• But for the most part, male and female brains (and brainpower) are similar. A 2005 American Psychologist analysis of research on gender differences found that in 78 percent of gender differences reported in other studies, the effect of gender on the behavior was in the small or close-to-zero range. And recent studies have debunked myths about the genders’ divergent abilities. A study published in the January 2010 Psychological Bulletin looked at almost half a million boys and girls from 69 countries and found no overall gap in math ability. Focusing on our differences may make for catchy book titles, but in neuroscience, nothing is ever that simple.

Call to Action

If you know any debunked myths or easy-to-understand facts about brains, please share the information with the other readers. Be sure to include the source and supporting text in the comment field below this post.

Credits

Thanks to Stephanie Pappas whose article was the inspiration for this post; Live Science (@livescience, Facebook and Google+) which published the Pappas article; and all the people who, directly or indirectly, made it possible for me to use the picture and text in this post.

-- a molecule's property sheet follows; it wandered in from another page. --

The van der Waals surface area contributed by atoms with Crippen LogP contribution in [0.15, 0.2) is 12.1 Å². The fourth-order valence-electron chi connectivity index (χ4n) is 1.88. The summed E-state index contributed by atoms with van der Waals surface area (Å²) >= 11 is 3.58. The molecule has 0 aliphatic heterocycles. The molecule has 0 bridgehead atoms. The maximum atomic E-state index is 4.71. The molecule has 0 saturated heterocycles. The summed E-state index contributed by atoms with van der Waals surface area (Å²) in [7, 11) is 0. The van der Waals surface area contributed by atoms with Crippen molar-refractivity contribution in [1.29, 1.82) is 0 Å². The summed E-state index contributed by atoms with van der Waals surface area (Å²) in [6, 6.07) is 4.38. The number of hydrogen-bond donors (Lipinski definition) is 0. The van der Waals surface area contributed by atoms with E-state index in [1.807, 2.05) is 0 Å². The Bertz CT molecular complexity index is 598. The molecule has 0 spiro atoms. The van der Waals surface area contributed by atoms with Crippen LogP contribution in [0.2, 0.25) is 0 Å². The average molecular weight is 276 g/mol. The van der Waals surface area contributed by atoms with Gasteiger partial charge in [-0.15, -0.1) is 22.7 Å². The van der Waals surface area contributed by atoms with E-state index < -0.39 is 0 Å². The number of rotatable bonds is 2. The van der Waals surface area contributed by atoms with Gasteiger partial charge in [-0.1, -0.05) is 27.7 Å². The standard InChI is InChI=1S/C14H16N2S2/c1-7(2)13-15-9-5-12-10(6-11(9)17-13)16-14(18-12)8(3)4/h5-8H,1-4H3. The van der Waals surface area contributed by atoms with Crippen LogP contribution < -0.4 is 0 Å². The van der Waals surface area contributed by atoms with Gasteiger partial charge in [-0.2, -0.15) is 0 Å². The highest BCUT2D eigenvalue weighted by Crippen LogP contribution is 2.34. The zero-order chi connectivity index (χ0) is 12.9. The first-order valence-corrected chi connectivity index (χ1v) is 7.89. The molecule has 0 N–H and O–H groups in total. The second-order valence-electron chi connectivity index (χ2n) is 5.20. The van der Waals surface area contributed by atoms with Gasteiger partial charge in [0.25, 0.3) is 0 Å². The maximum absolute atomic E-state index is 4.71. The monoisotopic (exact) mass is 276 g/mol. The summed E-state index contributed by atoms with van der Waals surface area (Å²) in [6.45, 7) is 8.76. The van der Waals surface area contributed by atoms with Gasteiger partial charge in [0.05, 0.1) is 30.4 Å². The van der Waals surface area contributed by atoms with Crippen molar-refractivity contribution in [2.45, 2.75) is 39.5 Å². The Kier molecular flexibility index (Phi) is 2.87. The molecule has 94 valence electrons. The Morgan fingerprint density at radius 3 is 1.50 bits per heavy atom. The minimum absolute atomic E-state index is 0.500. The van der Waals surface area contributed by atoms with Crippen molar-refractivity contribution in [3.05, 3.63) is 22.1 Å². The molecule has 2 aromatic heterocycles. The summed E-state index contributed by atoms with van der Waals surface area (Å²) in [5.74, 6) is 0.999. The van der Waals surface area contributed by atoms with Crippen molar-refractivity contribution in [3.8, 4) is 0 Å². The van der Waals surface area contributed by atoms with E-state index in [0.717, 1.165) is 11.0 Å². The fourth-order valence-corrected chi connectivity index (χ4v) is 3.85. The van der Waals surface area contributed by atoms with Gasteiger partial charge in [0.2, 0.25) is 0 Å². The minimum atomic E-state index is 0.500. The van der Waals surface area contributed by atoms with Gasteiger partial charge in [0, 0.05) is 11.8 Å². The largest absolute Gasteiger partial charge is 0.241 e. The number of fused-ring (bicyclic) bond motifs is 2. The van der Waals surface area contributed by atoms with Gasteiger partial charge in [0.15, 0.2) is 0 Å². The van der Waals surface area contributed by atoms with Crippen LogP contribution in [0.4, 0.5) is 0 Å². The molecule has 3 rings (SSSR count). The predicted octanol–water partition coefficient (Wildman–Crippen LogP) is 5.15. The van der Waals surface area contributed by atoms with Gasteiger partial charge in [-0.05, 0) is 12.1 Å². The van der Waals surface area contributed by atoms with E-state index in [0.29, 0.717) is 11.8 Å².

Categories: Anatomy Tags: , , , ,

Scott
Even after brain surgeries, chemotherapy, and radiation treatments to eradicate his brain cancer, Scott continued to work; continued to study; and earned professional certifications from the Project Management Institute, American Society of Quality, and Stanford University School of Professional Development. How were all of these achievements possible at a time when Scott was struggling with the hurdles of brain injury? The answers are in this blog.

3 Responses to “You May Not Know This”

  • Nancy McIntyre says:

    Great article, Scott.
    Thank you,
    Nancy

  • I’m writing from Ontario, CANADA (cheering for USA-Women’s Hockey team at present!) According to GOOGLE maps, I am 4 053km from Los Angeles. According to the Ontario Brain Institute (see URL below), by the time we reach adulthood, our heads each contain up to 176,000 kilometers of wiring.So, for my American friends, just think it as flying from L.A. to Toronto, and BACK, 21 times … does that not excite/amaze you all? ALL that wiring is in our heads!?!?!

    Ontario Brain Institute (http://www.braininstitute.ca/our-role)

    • Scott says:

      Barbara, I was not aware of that fact. I think it is amazing how our brains are built, what they accomplish, and how resilient they can be when treated well.


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**** About The Author ****

During the past 13 years, I have been diagnosed with cancer, brain injury, balance issues, stroke, ataxia, visual impairment, and auditory challenges. I have overcome significant adversity! I can explain how to overcome your challenges. I am a very active Toastmaster and a motivational speaker.